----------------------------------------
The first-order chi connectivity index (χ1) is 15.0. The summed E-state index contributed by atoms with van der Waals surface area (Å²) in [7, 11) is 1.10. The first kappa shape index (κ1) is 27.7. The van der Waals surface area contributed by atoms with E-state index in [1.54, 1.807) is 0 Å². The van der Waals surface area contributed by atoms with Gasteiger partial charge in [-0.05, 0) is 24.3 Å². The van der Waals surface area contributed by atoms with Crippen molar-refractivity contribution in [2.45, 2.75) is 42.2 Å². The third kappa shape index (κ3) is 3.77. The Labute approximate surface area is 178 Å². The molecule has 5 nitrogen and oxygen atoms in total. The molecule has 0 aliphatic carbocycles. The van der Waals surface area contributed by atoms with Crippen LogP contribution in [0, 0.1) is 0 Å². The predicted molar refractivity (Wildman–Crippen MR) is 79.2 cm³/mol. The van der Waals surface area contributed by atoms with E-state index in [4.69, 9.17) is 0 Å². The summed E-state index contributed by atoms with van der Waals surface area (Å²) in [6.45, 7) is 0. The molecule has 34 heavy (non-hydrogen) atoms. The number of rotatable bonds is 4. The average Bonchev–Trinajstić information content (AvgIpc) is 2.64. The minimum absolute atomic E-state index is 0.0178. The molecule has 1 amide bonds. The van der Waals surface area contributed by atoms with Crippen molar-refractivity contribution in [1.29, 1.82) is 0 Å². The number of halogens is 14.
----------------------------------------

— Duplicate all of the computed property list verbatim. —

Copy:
The first-order chi connectivity index (χ1) is 15.0. The summed E-state index contributed by atoms with van der Waals surface area (Å²) in [7, 11) is 1.10. The first kappa shape index (κ1) is 27.7. The van der Waals surface area contributed by atoms with E-state index in [1.54, 1.807) is 0 Å². The van der Waals surface area contributed by atoms with Gasteiger partial charge in [-0.05, 0) is 24.3 Å². The van der Waals surface area contributed by atoms with Crippen molar-refractivity contribution in [2.45, 2.75) is 42.2 Å². The third kappa shape index (κ3) is 3.77. The Labute approximate surface area is 178 Å². The molecule has 5 nitrogen and oxygen atoms in total. The molecule has 0 aliphatic carbocycles. The van der Waals surface area contributed by atoms with Crippen LogP contribution in [0, 0.1) is 0 Å². The predicted molar refractivity (Wildman–Crippen MR) is 79.2 cm³/mol. The van der Waals surface area contributed by atoms with E-state index in [4.69, 9.17) is 0 Å². The summed E-state index contributed by atoms with van der Waals surface area (Å²) in [6.45, 7) is 0. The molecule has 34 heavy (non-hydrogen) atoms. The number of rotatable bonds is 4. The average Bonchev–Trinajstić information content (AvgIpc) is 2.64. The minimum absolute atomic E-state index is 0.0178. The molecule has 1 amide bonds. The van der Waals surface area contributed by atoms with Crippen molar-refractivity contribution in [1.29, 1.82) is 0 Å². The number of halogens is 14.